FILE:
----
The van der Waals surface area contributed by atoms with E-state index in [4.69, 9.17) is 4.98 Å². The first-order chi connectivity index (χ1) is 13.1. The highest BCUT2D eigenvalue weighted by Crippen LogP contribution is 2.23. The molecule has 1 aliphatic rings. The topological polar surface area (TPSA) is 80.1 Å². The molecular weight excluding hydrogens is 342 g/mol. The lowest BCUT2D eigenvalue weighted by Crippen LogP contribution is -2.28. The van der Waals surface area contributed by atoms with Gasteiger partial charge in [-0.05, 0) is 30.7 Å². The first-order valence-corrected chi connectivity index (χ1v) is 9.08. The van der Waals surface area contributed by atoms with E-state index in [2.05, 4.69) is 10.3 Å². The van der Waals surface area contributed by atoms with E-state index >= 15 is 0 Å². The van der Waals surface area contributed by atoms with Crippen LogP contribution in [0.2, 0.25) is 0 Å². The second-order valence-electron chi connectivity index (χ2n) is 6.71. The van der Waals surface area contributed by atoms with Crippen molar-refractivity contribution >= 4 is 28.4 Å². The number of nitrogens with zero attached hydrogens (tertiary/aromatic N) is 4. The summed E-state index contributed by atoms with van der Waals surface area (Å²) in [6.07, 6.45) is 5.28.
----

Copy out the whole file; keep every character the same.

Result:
The van der Waals surface area contributed by atoms with E-state index in [4.69, 9.17) is 4.98 Å². The first-order chi connectivity index (χ1) is 13.1. The highest BCUT2D eigenvalue weighted by Crippen LogP contribution is 2.23. The molecule has 1 aliphatic rings. The topological polar surface area (TPSA) is 80.1 Å². The molecular weight excluding hydrogens is 342 g/mol. The lowest BCUT2D eigenvalue weighted by Crippen LogP contribution is -2.28. The van der Waals surface area contributed by atoms with Gasteiger partial charge in [-0.05, 0) is 30.7 Å². The first-order valence-corrected chi connectivity index (χ1v) is 9.08. The van der Waals surface area contributed by atoms with E-state index in [2.05, 4.69) is 10.3 Å². The van der Waals surface area contributed by atoms with E-state index >= 15 is 0 Å². The van der Waals surface area contributed by atoms with Crippen LogP contribution in [0.2, 0.25) is 0 Å². The second-order valence-electron chi connectivity index (χ2n) is 6.71. The van der Waals surface area contributed by atoms with Crippen molar-refractivity contribution >= 4 is 28.4 Å². The number of nitrogens with zero attached hydrogens (tertiary/aromatic N) is 4. The summed E-state index contributed by atoms with van der Waals surface area (Å²) in [6.07, 6.45) is 5.28.